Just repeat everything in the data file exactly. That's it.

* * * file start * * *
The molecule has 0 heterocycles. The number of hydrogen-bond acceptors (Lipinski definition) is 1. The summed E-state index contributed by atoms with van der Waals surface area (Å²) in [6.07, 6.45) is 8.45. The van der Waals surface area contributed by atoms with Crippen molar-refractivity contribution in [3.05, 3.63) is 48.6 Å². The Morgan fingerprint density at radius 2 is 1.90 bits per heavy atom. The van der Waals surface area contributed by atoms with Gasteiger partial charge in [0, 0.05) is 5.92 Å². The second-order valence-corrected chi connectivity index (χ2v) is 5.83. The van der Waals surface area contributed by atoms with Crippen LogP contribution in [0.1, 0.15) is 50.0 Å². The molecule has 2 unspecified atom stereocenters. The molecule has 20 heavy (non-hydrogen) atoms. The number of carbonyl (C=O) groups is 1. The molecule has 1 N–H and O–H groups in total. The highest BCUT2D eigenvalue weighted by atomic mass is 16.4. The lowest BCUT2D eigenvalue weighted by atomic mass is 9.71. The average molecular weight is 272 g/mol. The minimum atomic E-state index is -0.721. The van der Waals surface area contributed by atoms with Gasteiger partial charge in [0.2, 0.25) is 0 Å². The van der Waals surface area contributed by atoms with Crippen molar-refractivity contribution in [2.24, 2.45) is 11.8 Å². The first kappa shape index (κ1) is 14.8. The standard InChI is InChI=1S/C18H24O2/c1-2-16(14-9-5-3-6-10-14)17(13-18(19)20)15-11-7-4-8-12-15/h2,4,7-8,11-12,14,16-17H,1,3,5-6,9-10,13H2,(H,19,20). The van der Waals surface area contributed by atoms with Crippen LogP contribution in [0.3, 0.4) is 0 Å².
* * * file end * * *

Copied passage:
The molecule has 0 heterocycles. The number of hydrogen-bond acceptors (Lipinski definition) is 1. The summed E-state index contributed by atoms with van der Waals surface area (Å²) in [6.07, 6.45) is 8.45. The van der Waals surface area contributed by atoms with Crippen molar-refractivity contribution in [3.05, 3.63) is 48.6 Å². The Morgan fingerprint density at radius 2 is 1.90 bits per heavy atom. The van der Waals surface area contributed by atoms with Gasteiger partial charge in [0, 0.05) is 5.92 Å². The second-order valence-corrected chi connectivity index (χ2v) is 5.83. The van der Waals surface area contributed by atoms with Crippen LogP contribution in [0.1, 0.15) is 50.0 Å². The molecule has 2 unspecified atom stereocenters. The molecule has 20 heavy (non-hydrogen) atoms. The number of carbonyl (C=O) groups is 1. The molecule has 1 N–H and O–H groups in total. The highest BCUT2D eigenvalue weighted by atomic mass is 16.4. The lowest BCUT2D eigenvalue weighted by atomic mass is 9.71. The average molecular weight is 272 g/mol. The minimum atomic E-state index is -0.721. The van der Waals surface area contributed by atoms with Gasteiger partial charge in [0.2, 0.25) is 0 Å². The van der Waals surface area contributed by atoms with Crippen molar-refractivity contribution in [2.24, 2.45) is 11.8 Å². The first kappa shape index (κ1) is 14.8. The standard InChI is InChI=1S/C18H24O2/c1-2-16(14-9-5-3-6-10-14)17(13-18(19)20)15-11-7-4-8-12-15/h2,4,7-8,11-12,14,16-17H,1,3,5-6,9-10,13H2,(H,19,20). The van der Waals surface area contributed by atoms with Crippen LogP contribution in [0.3, 0.4) is 0 Å².